Tabor reaches goals for housing start and fund-raising

ORIGINALLY WRITTEN
Tabor College celebrated two milestones in its four-year “Continuing a Legacy of Distinction” capital campaign Sunday afternoon.

The first was a groundbreaking ceremony signaling the start of construction on the new student townhouses it plans to build at Adams and C streets.

The other was an announcement by President Larry Nikkel, prior to turning the sod, that the college had achieved its goal of raising $1.2 million within one year’s time, qualifying it to receive a $750,000 challenge grant from the Mabee Foundation of Tulsa, Okla.

The grant will be the largest single gift to the current capital campaign and the second-largest in the college’s history.

At the heart of the capital campaign when it was launched in 2002 was the expectation of building a three-story residence hall to accommodate growth in student enrollment.

But the college’s board of directors decided in February 2005 that it was financially unfeasible to pursue that housing option.

Instead, the board opted to build several townhouses along Adams Street that will house between 80 and 100 students.

The groundbreaking ceremony took place following remarks by Delores Dalke, mayor of Hillsboro, Lyndon Vix, chair of the school’s board of directors, Kelsi Suderman, student body president, and Eric Codding, dean of students.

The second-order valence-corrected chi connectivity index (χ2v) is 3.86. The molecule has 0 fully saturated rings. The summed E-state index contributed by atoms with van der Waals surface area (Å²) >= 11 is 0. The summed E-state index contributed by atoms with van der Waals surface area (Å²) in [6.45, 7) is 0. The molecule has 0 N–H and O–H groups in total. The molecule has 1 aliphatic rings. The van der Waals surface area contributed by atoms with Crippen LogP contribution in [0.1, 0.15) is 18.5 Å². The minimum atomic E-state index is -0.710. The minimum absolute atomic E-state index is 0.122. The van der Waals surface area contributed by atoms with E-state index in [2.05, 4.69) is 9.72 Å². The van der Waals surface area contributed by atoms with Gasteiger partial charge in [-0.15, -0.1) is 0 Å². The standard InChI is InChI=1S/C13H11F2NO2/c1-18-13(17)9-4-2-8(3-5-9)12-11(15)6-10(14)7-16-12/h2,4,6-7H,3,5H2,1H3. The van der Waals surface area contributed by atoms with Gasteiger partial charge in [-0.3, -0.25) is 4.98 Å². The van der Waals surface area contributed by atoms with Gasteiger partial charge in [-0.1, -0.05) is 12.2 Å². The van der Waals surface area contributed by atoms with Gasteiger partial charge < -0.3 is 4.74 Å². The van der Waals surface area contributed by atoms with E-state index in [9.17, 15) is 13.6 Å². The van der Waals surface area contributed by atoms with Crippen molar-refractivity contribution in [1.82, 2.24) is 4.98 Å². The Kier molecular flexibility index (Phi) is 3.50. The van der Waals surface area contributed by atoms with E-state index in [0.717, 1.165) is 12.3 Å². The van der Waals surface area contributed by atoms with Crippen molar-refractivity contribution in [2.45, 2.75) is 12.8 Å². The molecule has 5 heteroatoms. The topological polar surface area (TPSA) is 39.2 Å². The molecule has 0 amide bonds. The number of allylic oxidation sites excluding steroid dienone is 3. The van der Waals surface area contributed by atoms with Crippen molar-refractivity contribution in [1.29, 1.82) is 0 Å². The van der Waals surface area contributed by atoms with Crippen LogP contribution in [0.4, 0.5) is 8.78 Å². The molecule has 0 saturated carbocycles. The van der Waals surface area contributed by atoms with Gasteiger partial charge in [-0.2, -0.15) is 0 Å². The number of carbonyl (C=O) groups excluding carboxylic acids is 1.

Joining the five speakers in breaking ground were Jim Elliott, vice president for advancement, David Riffel, architect, and Roger Penner, construction manager.

“This place will benefit Tabor students for many years to come,” Suderman said, “and I can’t help but think about all the good times that will be shared here.”

Codding echoed her sentiments and said the townhouses will allow upperclass students to share their lives and Tabor experiences with some of their closest friends.

“The hoped-for goal is that the residence halls soon to fill this site will be a place where students really encounter one another in supportive and challenging community,” he said, “and that they’ll create stories together-good and noble stories-that are worthy of telling and retelling for the rest of their lives.”

Nickel said receipt of the Mabee Foundation money will complete the residence-hall portion of the capital campaign. The college still needs to complete the Tabor Fund and endowment portion.

“We hope to be able to complete the remainder of the campaign in the next five weeks,” Nikkel said.

“We are grateful to God, to our advancement staff and to the thousands of people who responded to the need for improved residence halls,” he added. “We now look forward to this dream becoming reality.”

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